The Frederick Board of Aldermen has formalized a new ethics policy that will create a procedure for handling complaints about sexual harassment or other inappropriate behavior against the mayor or the board members.
It is the quiet ending to the controversy that gripped the city at the beginning of the year, when one alderman took to Facebook to publicize accusations of inappropriate behavior against another.
The new policy will at least close off the possibility of another embarrassing episode such as that.
Until now, the mayor or members of the Board of Aldermen had not been included in methods for reporting inappropriate behavior.
The revised policy allows someone who wants to file a complaint to take their concerns to the director of human resources or the city attorney. Complaints could be made on someone’s own behalf or on behalf of a colleague, according to a memorandum on the policy prepared by city staff.
If the HR director or city attorney feels a full investigation is needed, they can appoint an investigator to look into the complaint — either an employee of the city or an attorney or someone else retained by the city.
The investigator will set up a timeline for the investigation, notify and interview the elected official, interview all relevant witnesses, and prepare a written report summarizing the investigation, the testimony and all relevant evidence.
Except for the involvement of the HR director or city attorney, the process generally follows the actions that the city took after Alderman Ben MacShane posted a comment on Facebook last December about allegations he had heard from several women against Alderman Roger Wilson.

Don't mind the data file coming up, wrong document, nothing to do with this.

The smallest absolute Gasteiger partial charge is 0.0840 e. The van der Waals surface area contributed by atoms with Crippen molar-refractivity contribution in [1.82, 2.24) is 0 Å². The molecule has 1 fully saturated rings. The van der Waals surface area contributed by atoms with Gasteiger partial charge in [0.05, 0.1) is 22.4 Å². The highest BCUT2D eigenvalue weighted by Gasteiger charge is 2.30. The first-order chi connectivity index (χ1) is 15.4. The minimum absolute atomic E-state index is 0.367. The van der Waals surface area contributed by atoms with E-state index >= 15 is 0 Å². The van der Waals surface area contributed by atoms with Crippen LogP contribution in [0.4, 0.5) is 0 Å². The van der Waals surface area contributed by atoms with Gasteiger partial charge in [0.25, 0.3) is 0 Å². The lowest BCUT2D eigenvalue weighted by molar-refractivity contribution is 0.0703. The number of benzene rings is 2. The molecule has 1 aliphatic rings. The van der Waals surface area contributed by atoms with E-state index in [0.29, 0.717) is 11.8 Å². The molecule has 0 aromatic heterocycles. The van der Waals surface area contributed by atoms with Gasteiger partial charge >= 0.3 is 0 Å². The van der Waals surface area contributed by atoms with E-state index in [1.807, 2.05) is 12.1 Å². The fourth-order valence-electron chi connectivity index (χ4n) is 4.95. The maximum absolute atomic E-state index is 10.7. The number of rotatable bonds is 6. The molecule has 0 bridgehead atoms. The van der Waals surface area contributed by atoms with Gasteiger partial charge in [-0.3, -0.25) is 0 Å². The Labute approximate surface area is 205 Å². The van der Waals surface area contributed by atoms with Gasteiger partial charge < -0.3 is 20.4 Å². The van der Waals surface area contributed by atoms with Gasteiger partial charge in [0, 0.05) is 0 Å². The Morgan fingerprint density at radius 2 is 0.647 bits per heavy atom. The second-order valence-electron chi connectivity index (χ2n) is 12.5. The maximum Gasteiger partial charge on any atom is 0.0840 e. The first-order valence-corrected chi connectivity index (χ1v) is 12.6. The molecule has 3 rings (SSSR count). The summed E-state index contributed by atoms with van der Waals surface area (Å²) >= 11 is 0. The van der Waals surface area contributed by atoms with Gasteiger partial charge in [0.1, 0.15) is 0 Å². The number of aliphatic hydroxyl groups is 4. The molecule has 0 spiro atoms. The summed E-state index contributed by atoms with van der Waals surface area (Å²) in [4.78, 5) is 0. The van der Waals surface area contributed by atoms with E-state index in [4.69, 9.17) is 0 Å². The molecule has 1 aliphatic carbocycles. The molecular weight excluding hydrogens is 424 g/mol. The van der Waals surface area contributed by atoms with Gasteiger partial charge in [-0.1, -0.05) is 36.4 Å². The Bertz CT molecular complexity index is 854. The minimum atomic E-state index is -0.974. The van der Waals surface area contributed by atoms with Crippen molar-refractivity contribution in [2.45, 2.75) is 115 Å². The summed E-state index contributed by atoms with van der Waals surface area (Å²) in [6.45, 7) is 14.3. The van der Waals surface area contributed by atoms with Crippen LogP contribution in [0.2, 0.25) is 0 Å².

Coming as it did at the beginning of a city election year, in which Wilson was expected to challenge Mayor Michael O’Connor, the accusations quickly became embroiled in politics. And since no policy existed for dealing with such charges against an alderman, it was a firestorm.
After several weeks of charges and denials hurled by MacShane, Wilson and their supporters, the aldermen decided to hire an outside investigator, an attorney from Baltimore, to look into the charges.
She followed a process which essentially will now be formalized in the law, of interviewing Wilson and his accusers, and then writing a report to the board.
In May, the attorney hired by the city reported that she found no evidence of criminal wrongdoing on the part of Wilson but said that “sufficient evidence to conclude that Alderman Wilson relied on his position as an Alderman to gain the acquaintance and trust of women in the community” and that Wilson “then used a pretense of helping these women as an opportunity to request that they engage in sexual relationships with him.”
In the new policy, such a report would be given to the HR director who will refer it to the city’s Ethics Commission. The commission would either dismiss the complaint or hold a hearing, which could result in a referral for mandatory counseling or an official reprimand.
That sounds like a fairly sound and reasonable way of dealing with such allegations. When dealing with charges of inappropriate actions that fall short of criminality, an internal investigation that ends up before the Ethics Commission seems the right way to go.